Uninsured/Underinsured Motorist Insurance Claims2017-08-25T00:12:54+00:00

Uninsured/Underinsured Motorist Insurance Claims

Many people are driving without insurance. This creates a problem for those they injure while driving. Additionally many times the insurance a person may have on their vehicle is not enough to fully cover the damage they do.

In Kentucky the minimum insurance a person is required to carry is 25/50 for bodily injury and 10,000 for property damage. This means that if a person with minimum state insurance coverage is liable for injuries there is 25,000 max for each person they injure and a maximum of 50,000 for everyone. So the most any one person can recover through insurance from them is $25,000 and the most a collective group of injured people can recover is $50,000.

In cases of serious injury or death the state minimum insurance limits do not come close to covering the damage that can be done in an automobile accident. This is why it is important to have Uninsured motorist coverage (UM) and Underinsured Motorist Coverage (UIM). In Kentucky UM coverage is a mandatory coverage. This means that it is offered standard on every policy. However, a person can reject UM coverage. This must be done by signing a written waiver which the insurance company must keep on file. If an insurance company states that there has been a waiver of UM coverage make sure to get a copy of the waiver to verify.

UM and UIM claims are called first party insurance claims or actions. This means that the person who buys the insurance is the one making the claim against their own insurance company. Because the claim is being made against your own insurance company, you might think that it would be easier or your insurance company would be fair. Do not count on it. It is important to have an attorney represent you, especially against your own insurance company. Your insurance company will use anything they can against you to deny or minimize your claim.

One major difference between Kentucky and Indiana when it comes to UM/UIM insurance is what is called “stacking.” In Kentucky you can “stack” as many UIM policies as you have access to on top of each other for maximum recovery. In Indiana you can only receive the maximum of the highest policy.

Example 1: If Bill is riding in Donald’s car and they are struck by and Uninsured Driver, Bill can recover through Donald’s Uninsured Motorist Coverage. But if Bill still has injuries that are not covered by Donald’s UM coverage, Bill can collect from his own policy of UM insurance.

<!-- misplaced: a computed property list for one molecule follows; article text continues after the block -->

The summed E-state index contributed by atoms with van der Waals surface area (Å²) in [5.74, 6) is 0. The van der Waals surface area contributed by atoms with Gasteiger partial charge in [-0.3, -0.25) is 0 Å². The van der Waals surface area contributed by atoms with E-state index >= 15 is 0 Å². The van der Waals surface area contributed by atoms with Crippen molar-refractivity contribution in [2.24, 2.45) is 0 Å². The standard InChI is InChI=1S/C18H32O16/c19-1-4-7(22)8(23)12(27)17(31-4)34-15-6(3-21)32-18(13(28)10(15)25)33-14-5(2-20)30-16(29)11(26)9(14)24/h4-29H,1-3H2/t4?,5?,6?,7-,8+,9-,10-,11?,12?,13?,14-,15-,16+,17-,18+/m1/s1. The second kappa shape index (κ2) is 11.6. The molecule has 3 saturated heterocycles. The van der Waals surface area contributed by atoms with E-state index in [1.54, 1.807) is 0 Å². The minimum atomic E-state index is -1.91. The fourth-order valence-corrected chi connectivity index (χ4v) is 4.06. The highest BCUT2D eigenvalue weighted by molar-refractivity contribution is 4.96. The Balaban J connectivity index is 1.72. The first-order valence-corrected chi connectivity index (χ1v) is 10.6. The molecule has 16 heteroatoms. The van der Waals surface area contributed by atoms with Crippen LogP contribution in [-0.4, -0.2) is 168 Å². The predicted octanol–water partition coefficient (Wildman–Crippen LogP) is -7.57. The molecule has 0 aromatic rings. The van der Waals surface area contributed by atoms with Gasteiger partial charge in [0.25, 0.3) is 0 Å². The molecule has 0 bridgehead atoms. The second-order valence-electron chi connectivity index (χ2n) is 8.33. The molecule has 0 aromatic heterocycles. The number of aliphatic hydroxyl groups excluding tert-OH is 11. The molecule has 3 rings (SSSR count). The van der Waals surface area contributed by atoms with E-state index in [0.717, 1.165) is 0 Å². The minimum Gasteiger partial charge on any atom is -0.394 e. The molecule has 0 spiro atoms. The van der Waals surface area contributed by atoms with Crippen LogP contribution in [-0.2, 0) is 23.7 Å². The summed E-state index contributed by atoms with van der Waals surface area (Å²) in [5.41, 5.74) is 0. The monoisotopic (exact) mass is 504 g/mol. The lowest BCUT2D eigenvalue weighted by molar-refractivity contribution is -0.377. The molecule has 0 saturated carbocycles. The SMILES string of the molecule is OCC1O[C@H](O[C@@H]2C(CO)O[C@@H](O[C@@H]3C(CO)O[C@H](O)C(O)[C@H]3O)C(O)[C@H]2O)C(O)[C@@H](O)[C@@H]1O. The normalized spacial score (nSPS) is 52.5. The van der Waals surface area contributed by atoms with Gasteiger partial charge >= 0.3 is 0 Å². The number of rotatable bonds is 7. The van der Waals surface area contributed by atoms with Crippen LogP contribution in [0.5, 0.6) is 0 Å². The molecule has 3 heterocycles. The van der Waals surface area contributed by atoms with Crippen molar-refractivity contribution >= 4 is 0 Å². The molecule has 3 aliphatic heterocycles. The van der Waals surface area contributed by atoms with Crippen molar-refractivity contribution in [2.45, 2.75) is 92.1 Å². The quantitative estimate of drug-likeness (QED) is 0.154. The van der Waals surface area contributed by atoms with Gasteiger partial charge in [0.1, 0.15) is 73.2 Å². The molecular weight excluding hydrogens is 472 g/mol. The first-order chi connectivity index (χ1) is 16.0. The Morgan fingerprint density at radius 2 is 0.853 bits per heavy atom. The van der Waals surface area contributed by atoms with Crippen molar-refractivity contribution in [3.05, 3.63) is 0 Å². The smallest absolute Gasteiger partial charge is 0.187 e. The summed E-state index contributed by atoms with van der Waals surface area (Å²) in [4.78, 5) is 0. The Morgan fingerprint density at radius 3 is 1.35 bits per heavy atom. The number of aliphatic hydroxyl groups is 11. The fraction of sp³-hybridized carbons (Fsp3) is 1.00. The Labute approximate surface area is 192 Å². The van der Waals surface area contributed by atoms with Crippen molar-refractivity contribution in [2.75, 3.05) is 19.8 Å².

Example 2: If Sally and her husband have three cars and carry a UM policy on each of the three cars of $25,000 then Sally can claim against each policy for a total of $75,000. The key is that each UM be a separate policy/endorsement/rider. This means that the premium has to increase for each new UM coverage added. Many insurance companies are starting to write a global policy with only one UM/UIM coverage. Any UIM/UM coverage on the policy also protects any relative living in the household.

Example 3: If Tonya is a college student is injured by an underinsured motorist while living at college she can still make a claim against her parents’ UM/UIM coverage for any car they have back home if you can show that she is still a “resident” of the parent’s household.

By contrast in Indiana you can only recover the amount of the biggest policy you have access to. For example, if you are hit by a person with $100,000 in coverage and you have $100,000 in UM/UIM coverage you could not make a claim against your own UM/UIM coverage. However, if you have $250,000 in UM/UIM coverage you can recover up to $250,000 total, $100,000 from the person who hits you and $150,000 from your own UM/UIM insurance for a total of $250,000.

Since UM/UIM insurance is contract based any lawsuits brought against your insurance company are actually contract claims. Ordinarily a contract statute of limitations applies to UM/UIM cases. However, some insurance companies try to limit the time in which to make a claim or file a lawsuit. Ordinarily someone would have fifteen (15) years to bring a contract lawsuit under KRS 413.090. However, because insurance companies started writing policies with shorter periods of time to bring a claim the courts were forced to create a limitation. The courts have decided that a UM/UIM claim statute of limitations cannot be shortened below the time in which the driver would have to bring a claim against the at fault driver.